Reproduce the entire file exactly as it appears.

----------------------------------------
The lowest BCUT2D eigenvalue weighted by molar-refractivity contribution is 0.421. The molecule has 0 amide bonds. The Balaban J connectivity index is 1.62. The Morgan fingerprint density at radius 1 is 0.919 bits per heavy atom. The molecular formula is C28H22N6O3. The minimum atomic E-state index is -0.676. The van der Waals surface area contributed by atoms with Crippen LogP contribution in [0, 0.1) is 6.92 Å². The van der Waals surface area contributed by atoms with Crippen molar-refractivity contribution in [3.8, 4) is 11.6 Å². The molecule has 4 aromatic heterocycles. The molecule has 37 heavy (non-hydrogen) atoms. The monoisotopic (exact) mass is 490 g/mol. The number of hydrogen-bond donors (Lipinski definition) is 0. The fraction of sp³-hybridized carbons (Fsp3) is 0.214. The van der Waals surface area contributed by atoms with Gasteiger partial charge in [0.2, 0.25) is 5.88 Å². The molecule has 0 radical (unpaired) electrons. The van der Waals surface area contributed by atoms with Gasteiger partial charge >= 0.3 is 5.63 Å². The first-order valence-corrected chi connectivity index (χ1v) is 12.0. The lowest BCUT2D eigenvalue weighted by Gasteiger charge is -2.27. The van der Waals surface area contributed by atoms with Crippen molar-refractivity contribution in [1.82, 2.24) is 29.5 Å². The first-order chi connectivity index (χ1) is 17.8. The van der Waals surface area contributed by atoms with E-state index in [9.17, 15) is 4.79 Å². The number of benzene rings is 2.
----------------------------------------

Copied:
The lowest BCUT2D eigenvalue weighted by molar-refractivity contribution is 0.421. The molecule has 0 amide bonds. The Balaban J connectivity index is 1.62. The Morgan fingerprint density at radius 1 is 0.919 bits per heavy atom. The molecular formula is C28H22N6O3. The minimum atomic E-state index is -0.676. The van der Waals surface area contributed by atoms with Crippen LogP contribution in [0, 0.1) is 6.92 Å². The van der Waals surface area contributed by atoms with Crippen molar-refractivity contribution in [3.8, 4) is 11.6 Å². The molecule has 4 aromatic heterocycles. The molecule has 37 heavy (non-hydrogen) atoms. The monoisotopic (exact) mass is 490 g/mol. The number of hydrogen-bond donors (Lipinski definition) is 0. The fraction of sp³-hybridized carbons (Fsp3) is 0.214. The van der Waals surface area contributed by atoms with Gasteiger partial charge in [0.2, 0.25) is 5.88 Å². The molecule has 0 radical (unpaired) electrons. The van der Waals surface area contributed by atoms with Gasteiger partial charge >= 0.3 is 5.63 Å². The first-order valence-corrected chi connectivity index (χ1v) is 12.0. The lowest BCUT2D eigenvalue weighted by Gasteiger charge is -2.27. The van der Waals surface area contributed by atoms with Crippen molar-refractivity contribution in [1.82, 2.24) is 29.5 Å². The first-order chi connectivity index (χ1) is 17.8. The van der Waals surface area contributed by atoms with E-state index in [9.17, 15) is 4.79 Å². The number of benzene rings is 2.